Jump to main navigation Jump to content

Browsers & Design Systems

A transcript of my presentation at We are you

I gave an internal presentation at We are you called Browsers & Design Systems. Here is a transcript of what I presented. You can view the slides on Notist.

Browsers

I started by showing this picture and asked if anyone knew who this man is.

Tim Berners-Lee and the first browser (source: home.cern)

This is Sir Tim Berners-Lee. it’s the man who invented the Internet: HTML, and the first browser.

I showed the first webpage in the first browser. You can still view the first webpage in your own current browser. It still works.

The first version of HTML consisted of 21 HTML tags: <title>, <p>, <ul>, <h1>, <a> and <nextid>. Many of them are still in use, and work perfectly. Some don’t work, like <nextid>. But browsers are smart and ignore tags they don’t understand.

You can view a modern webpage in the first browser, which also still works. Kind of. Which is pretty cool.

Controlling the Web

This is not the only way we use the Web anymore (source: atomicdesign.bradfrost.com)

We browsed these webpages with a mouse and a keyboard, because this was the only way you could. We viewed them on desktop computers. But computers, screens and the Web improved, and an unlimited amount of different screen sizes appeared. There are mobile devices with touch screens and high resolution, and wall-sized screens, and everything in between. The way we browsed the Internet changed drastically.

This is how we use the web today (source: atomicdesign.bradfrost.com)

The future of the Web

In the future, even more devices will exist where we can browse the Web on. TVs with remotes, game controllers or maybe even virtual reality devices. The future of the Web is unknown, and we don’t know what devices will exist in 2, 5 or 10 years. There definitely will be more devices we use the Web on, with different screens and new ways to control them.

This is how we will be using the web (source: atomicdesign.bradfrost.com)

People

Because the Web is intended to be accessible an inclusive to anyone, the Web becomes a medium available to any kind of user. People with different wishes and demands. People who differ in linguistic and cognitive capabilities, or motor functions. Their eyesight may not be 100%. They may be in a hurry, they will have different preferences and browser functionality available, and their connection may not always be at high speeds. The landscape of the Web is enormous now.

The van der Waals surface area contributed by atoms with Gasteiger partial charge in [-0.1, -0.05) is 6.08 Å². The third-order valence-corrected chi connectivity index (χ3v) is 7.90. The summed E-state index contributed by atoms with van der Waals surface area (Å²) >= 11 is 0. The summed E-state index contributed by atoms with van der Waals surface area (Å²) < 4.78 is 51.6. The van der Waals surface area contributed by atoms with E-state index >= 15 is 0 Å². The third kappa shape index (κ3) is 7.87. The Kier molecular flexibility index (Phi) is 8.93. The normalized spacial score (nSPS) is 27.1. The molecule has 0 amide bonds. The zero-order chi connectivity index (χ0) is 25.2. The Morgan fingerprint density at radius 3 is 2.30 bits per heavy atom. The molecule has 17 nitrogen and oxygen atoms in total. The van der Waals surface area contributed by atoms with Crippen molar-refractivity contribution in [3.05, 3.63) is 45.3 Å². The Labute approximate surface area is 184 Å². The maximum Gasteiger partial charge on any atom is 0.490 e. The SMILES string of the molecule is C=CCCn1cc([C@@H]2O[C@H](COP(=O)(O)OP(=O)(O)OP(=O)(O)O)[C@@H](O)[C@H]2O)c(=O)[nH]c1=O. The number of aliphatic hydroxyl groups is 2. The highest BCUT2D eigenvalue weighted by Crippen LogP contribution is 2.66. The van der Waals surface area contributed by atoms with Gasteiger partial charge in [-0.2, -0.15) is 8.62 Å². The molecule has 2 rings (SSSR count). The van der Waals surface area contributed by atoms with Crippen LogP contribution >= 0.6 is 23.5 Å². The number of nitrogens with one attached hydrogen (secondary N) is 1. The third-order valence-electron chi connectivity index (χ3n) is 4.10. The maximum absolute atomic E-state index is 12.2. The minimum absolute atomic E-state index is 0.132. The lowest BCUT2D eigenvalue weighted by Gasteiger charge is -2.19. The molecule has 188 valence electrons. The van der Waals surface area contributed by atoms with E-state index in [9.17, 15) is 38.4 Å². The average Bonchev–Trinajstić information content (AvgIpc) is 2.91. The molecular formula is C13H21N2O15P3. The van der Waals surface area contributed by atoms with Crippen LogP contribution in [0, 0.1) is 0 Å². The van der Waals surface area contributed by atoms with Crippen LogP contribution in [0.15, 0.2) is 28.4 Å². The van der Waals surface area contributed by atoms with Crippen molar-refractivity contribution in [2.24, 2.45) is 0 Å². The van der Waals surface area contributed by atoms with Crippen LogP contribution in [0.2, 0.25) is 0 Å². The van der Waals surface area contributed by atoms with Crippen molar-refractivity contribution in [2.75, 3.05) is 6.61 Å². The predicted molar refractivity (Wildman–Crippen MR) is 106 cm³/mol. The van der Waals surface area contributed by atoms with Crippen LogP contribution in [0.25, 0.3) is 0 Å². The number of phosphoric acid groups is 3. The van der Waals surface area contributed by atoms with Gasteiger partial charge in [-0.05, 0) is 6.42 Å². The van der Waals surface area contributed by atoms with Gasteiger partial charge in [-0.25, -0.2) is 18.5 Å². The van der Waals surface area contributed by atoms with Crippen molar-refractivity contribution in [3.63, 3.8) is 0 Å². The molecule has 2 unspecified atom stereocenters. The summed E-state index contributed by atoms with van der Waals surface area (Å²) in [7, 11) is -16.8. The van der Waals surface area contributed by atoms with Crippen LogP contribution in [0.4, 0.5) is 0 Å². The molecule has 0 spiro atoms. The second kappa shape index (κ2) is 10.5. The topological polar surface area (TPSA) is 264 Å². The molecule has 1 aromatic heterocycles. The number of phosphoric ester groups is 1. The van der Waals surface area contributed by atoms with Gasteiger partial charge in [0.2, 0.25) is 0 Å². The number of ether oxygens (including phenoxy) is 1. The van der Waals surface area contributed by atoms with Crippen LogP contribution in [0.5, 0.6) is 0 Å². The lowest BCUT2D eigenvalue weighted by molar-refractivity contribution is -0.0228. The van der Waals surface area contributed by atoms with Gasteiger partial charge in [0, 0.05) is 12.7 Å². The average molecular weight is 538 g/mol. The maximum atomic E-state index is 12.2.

We are important

The Web is big, so there is a lot to keep in mind. The design should – of course – be fantastic. We should also embrace the ubiquity of the Web: there is an unlimited number of devices, features, and users. Components should be flexible, to work on any type of screen. We need to think about performance and respect the user and his available time. We should apply progressive enhancement by creating a base layer that works for everyone and enhance the experience when the device or browser allows us to. We should build future-friendly components, because the future is unknown, but we can assume some things will still work the same way in a couple of years.

We design systems

To cover all these aspect, we should create design systems.

A consistent experience

By creating cohesive, consistent experiences, our users will understand the user interface faster, which will build trust and result in more conversion.

Also, we can show other parties what the system looks like and how it works.

You want to prevent this (source: atomicdesign.bradfrost.com)

And do this:

Consistent button variations

For example, we provided access to the Design System to the 3rd party that built the meter reading application for Dunea. They knew immediately what it should look like and how it should work.

Common vocabulary

By creating a centralized component library, everybody involved knows what we are talking about when we mention the “hero” or the “paragraph block”. This saves unnecessary discussion and confusion and makes room for getting work done.

Speed up the workflow

Creating reusable building blocks takes time and effort in the beginning but saves a lot of time in the future. You don’t need to reinvent the wheel, but you put together existing components to quickly create new features.

Speed up testing

When you have a Design System, you can quickly create testing environments, where you can do cross browser and cross device testing. You also know exactly what component has a big performance impact, and you can easily test the accessibility of components.

For example, the “hero” component for Vesteda has a couple of variations in layout for the home, landing and subpages. It has a complex layout, which needs to work well on all screen sizes and browsers.

Future proof

Design Systems make your site more future proof. It will be easy to make adjustments, which will be applied consistently everywhere. You can apply results from A/B tests quickly, or do a rebranding. For example, we rebranded the Schouten & Nelissen website, by replacing the typography and color palette.

We work together

To do this well, we need each other. Too often, the waterfall method is applied to projects, where the ux designer and visual designer to all the work before developers start.

All disciplines should be working together (source: atomicdesign.bradfrost.com)

We should create living Design Systems. Something that belongs to us all. We need to work together from the beginning to the end. This way, we can create better things, in less amount of time.

© Portfolioris 2019